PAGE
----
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Patch Residence Time and Encounters With Parasitised Hosts: a Reaction

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image of Netherlands Journal of Zoology
For more content, see Archives Néerlandaises de Zoologie (Vol 1-17) and Animal Biology (Vol 53 and onwards).

Patch residence time of a foraging parasitoid is determined by different interplaying events. It has been shown that for some species initial motivation to search the patch is modified by ovipositions and that the effect depends on their timing. Here, I address the question whether encounters with parasitised hosts affect the probability that a parasitoid will leave a patch. I show that, like the effect of ovipositions, a possible effect of encounters with parasitised hosts would depend on the sequence of encounters with parasitised hosts and ovipositions and their timing. Therefore, experimental data collected to demonstrate a possible effect cannot be analysed with simple non-parametric statistics, but should be analysed using Cox (1972) proportional hazards model. I argue that experimental data and statistical analysis used by VAN LENTEREN (1991), do not allow the conclusion that encounters with parasitised hosts as such have a decremental effect on patch time. I also show that previous experience with ovipositions in unparasitised hosts is not needed to generate shorter patch times on patches containing parasitised hosts.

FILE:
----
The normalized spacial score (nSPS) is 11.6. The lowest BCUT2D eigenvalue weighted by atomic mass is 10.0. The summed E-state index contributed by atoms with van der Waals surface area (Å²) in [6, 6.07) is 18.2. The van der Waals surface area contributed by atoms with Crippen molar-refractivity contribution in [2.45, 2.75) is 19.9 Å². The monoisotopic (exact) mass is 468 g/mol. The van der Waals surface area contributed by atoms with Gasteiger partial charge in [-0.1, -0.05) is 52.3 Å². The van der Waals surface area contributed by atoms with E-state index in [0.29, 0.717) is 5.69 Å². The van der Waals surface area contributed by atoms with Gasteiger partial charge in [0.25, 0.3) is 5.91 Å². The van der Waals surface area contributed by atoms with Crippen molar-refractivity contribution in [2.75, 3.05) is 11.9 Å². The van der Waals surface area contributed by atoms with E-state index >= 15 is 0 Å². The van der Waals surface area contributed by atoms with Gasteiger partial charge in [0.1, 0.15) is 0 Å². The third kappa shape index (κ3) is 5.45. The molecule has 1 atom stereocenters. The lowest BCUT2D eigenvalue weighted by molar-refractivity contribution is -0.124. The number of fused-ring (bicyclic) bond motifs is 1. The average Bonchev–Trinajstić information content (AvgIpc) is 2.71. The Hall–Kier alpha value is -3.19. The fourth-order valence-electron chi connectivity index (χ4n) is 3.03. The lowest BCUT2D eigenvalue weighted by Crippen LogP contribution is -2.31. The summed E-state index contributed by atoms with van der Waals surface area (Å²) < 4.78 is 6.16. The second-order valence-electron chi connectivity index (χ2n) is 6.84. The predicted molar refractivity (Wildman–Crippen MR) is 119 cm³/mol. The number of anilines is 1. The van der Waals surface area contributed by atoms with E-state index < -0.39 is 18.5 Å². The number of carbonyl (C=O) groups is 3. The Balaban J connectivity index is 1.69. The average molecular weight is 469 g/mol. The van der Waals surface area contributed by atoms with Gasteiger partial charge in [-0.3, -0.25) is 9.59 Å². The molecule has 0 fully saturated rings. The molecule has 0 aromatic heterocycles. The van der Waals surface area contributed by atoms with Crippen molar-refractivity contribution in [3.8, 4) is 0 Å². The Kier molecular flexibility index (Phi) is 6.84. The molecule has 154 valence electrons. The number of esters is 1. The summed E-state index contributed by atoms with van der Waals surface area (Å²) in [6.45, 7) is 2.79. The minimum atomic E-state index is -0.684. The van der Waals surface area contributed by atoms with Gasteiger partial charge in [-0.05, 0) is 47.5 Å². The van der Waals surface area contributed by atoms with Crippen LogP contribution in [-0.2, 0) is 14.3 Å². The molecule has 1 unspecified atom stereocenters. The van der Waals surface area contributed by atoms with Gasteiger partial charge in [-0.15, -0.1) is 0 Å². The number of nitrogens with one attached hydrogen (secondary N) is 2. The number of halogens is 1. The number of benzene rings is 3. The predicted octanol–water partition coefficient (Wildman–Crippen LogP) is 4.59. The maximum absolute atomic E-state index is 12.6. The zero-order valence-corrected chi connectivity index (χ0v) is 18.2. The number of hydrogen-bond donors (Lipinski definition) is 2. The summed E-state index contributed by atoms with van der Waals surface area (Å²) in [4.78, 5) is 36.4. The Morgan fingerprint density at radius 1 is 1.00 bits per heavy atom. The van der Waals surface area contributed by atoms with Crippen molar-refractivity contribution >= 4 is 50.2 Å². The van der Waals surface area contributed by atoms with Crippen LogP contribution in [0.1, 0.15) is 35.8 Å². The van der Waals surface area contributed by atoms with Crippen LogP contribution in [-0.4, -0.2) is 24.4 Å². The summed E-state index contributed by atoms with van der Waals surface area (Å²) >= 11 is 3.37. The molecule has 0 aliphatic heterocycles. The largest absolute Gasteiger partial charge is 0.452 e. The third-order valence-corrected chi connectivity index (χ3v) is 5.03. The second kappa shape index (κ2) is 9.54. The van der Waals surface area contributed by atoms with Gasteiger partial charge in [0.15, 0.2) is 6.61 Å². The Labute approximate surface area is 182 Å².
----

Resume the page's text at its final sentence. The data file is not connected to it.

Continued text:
Affiliations: 1: (Department of Population Biology, University of Leiden, P.O. Box 9516, 2300 RA Leiden, The Netherlands


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